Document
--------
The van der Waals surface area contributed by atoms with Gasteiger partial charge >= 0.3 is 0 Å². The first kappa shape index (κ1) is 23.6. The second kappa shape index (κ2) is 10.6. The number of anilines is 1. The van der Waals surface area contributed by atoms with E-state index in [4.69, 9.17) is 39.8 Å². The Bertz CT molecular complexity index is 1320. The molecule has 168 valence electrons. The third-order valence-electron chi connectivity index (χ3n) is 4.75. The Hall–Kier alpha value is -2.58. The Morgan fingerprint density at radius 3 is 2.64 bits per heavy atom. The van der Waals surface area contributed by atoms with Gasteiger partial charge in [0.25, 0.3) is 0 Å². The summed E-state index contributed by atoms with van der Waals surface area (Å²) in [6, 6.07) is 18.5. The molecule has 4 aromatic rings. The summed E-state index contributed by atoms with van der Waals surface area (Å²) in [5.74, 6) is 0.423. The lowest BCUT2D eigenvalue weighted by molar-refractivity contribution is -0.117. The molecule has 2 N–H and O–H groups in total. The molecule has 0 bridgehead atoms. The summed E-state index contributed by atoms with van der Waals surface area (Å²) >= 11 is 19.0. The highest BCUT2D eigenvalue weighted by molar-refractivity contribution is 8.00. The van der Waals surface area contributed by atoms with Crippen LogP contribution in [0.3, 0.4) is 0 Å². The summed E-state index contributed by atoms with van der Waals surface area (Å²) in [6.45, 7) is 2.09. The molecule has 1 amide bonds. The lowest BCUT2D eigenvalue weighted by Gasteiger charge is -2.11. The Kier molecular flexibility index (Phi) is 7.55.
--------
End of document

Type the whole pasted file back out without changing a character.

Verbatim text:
The van der Waals surface area contributed by atoms with Gasteiger partial charge >= 0.3 is 0 Å². The first kappa shape index (κ1) is 23.6. The second kappa shape index (κ2) is 10.6. The number of anilines is 1. The van der Waals surface area contributed by atoms with E-state index in [4.69, 9.17) is 39.8 Å². The Bertz CT molecular complexity index is 1320. The molecule has 168 valence electrons. The third-order valence-electron chi connectivity index (χ3n) is 4.75. The Hall–Kier alpha value is -2.58. The Morgan fingerprint density at radius 3 is 2.64 bits per heavy atom. The van der Waals surface area contributed by atoms with Gasteiger partial charge in [0.25, 0.3) is 0 Å². The summed E-state index contributed by atoms with van der Waals surface area (Å²) in [6, 6.07) is 18.5. The molecule has 4 aromatic rings. The summed E-state index contributed by atoms with van der Waals surface area (Å²) in [5.74, 6) is 0.423. The lowest BCUT2D eigenvalue weighted by molar-refractivity contribution is -0.117. The molecule has 2 N–H and O–H groups in total. The molecule has 0 bridgehead atoms. The summed E-state index contributed by atoms with van der Waals surface area (Å²) >= 11 is 19.0. The highest BCUT2D eigenvalue weighted by molar-refractivity contribution is 8.00. The van der Waals surface area contributed by atoms with Crippen LogP contribution in [0.3, 0.4) is 0 Å². The summed E-state index contributed by atoms with van der Waals surface area (Å²) in [6.45, 7) is 2.09. The molecule has 1 amide bonds. The lowest BCUT2D eigenvalue weighted by Gasteiger charge is -2.11. The Kier molecular flexibility index (Phi) is 7.55.